September 3, 2008 — Results of a randomized trial show no evidence that extended-release dipyridamole (Aggrenox, Boehringer Ingelheim), aspirin, or telmisartan (Micardis, Boehringer Ingelheim) have neuroprotective effects on either disability due to a recurrent stroke or cognitive decline over time.
The results of this third factorial analysis of the Prevention Regimen for Effectively Avoiding Second Strokes (PROFESS) trial are published online August 29 in Lancet Neurology. Results of the other 2 main analyses, 1 comparing aspirin plus extended-release dipyridamole with clopidogrel for the prevention of recurrent stroke and another comparing telmisartan vs placebo in these same patients, were published online August 27 in the New England Journal of Medicine.
"PROFESS is the largest trial so far to investigate in a prespecified manner whether treatment with antiplatelet drugs or angiotensin II receptor agonists (such as telmisartan) are neuroprotective in patients who have had a recurrent stroke," the researchers, with first author Hans-Christoph Diener, MD, from the University of Duisberg/Essen, in Essen, Germany, conclude. "The degree of functional impairment at 3 months poststroke was similar across treatment arms."
The findings from all 3 analyses were previously presented at the 17th European Stroke Conference in Nice and reported by Medscape Neurology & Neurosurgery at that time.
The PROFESS trial included 20,332 patients from 695 sites in 35 countries. All had had a noncardioembolic ischemic stroke within the previous 120 days. They were randomized in a factorial design to receive aspirin (25 mg) plus extended-release dipyridamole (200 mg) twice daily or clopidogrel (75 mg) (Plavix/Iscover, Bristol-Myers Squibb/ Sanofi-Aventis) once daily. Subjects were then again randomized to receive either 80 mg per day of telmisartan or placebo.
In separate papers, the researcher have previously reported that the combination of aspirin and extended-release dipyridamole did not meet prespecified criteria for noninferiority vs clopidogrel, but rates of recurrent stroke, the primary outcome, were similar between the groups.
The trial also examined the effect of early blood-pressure lowering after a stroke using telmisartan vs placebo and found no benefit of the addition of the angiotensin-receptor blocker (ARB) in prevention of stroke recurrence, major cardiovascular events, or diabetes, at least during the 2.5 years of follow-up in this study.
This third factorial analysis investigated whether or not antiplatelet compounds such as aspirin and dipyridamole or an ARB such as telmisartan might have neuroprotective effects. Previous preclinical data had suggested neuroprotective properties for dipyridamole, aspirin (although only at very high doses), and ARBs in models of cerebral ischemia, the researchers note.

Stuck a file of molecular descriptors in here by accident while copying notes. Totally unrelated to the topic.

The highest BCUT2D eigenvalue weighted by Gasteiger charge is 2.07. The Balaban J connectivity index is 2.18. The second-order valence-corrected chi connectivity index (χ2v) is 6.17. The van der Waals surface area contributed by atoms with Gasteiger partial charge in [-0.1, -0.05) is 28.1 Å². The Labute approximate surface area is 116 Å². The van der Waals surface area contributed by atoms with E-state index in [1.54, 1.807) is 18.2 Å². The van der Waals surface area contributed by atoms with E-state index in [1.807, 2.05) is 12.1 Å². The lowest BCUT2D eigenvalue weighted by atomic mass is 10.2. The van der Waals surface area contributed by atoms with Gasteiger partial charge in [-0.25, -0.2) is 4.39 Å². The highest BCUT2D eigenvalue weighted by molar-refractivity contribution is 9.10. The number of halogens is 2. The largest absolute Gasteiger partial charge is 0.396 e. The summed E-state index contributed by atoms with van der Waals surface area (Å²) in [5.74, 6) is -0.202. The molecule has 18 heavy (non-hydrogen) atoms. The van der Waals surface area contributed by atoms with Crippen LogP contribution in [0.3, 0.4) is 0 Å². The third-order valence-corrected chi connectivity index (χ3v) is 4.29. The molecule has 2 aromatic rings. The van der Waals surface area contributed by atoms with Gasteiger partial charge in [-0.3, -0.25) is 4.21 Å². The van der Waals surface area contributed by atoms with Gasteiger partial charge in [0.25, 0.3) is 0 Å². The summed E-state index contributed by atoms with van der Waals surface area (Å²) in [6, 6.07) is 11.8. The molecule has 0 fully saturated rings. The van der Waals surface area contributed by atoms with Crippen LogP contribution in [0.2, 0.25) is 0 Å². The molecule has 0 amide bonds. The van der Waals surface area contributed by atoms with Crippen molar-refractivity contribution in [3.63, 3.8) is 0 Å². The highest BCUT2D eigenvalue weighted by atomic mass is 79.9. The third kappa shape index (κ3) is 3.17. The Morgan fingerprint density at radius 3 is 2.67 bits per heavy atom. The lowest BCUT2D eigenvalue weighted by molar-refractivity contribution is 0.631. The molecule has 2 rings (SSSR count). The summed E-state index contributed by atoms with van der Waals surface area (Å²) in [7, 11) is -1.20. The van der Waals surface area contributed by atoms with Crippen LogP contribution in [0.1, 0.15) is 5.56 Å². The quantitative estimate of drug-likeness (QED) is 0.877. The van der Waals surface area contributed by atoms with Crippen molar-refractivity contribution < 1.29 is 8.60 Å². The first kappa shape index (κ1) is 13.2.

Previous neuroprotection trials have been notoriously negative, but part of the difficulty has been to have putative neuroprotectants on board at the time of stroke. With the PROFESS data, the investigators were able to look for possible neuroprotectant effects of these agents among those patients who went on to have a recurrent stroke during the study. They compared functional outcomes after recurrent strokes while on study treatment using the modified Rankin scale (mRS) and the Barthel Index 3 months after the stroke.
Recurrent strokes occurred in 9% of each treatment group, including those who received aspirin plus dipyridamole or clopidogrel and telmisartan or placebo. There was no significant difference in functional outcomes on either the mRS or the Barthel Index for the comparison of aspirin plus dipyridamole vs clopidogrel (which had not been shown previously to have any putative neuroprotective effect) or for the comparison of telmisartan vs placebo.
In addition, there was no significant difference in the median Mini-Mental State Examination (MMSE) scores, the percentage of patients with an MMSE score of 24 points or less, the percentage of patients with a drop in MMSE score of 3 points or more between 3 months and the penultimate visit, or the number of patients with dementia among the treatment groups. Further, there was no difference between groups in the proportion of patients with cognitive impairment or dementia.
"There are 2 possible explanations," Dr. Diener told a press conference in Nice when these results were first presented. "The most likely explanation is there is no effect. The other possible explanation is that the observation at 2.5 years is not long enough. Perhaps you have to have treatment and observation times of 10 years or more to see a difference," he speculated.
The researchers note that a planned cognitive substudy of PROFESS using more sophisticated neuropsychological assessments in a subgroup of patients will be reported later.
Burning Clinical Questions
In a Reflection and Reaction commentary accompanying the paper, Graeme J. Hankey, MD, from Royal Perth Hospital, in Western Australia, and John W. Eikelboom, MD, from McMaster University, in Hamilton, Ontario, congratulate the researchers "for completing the largest trial of its kind in the world. The investigators addressed and answered burning clinical questions of the day, and the trial was scientifically rigorous enough to minimize bias and random error and thus ensure the internal validity of the results."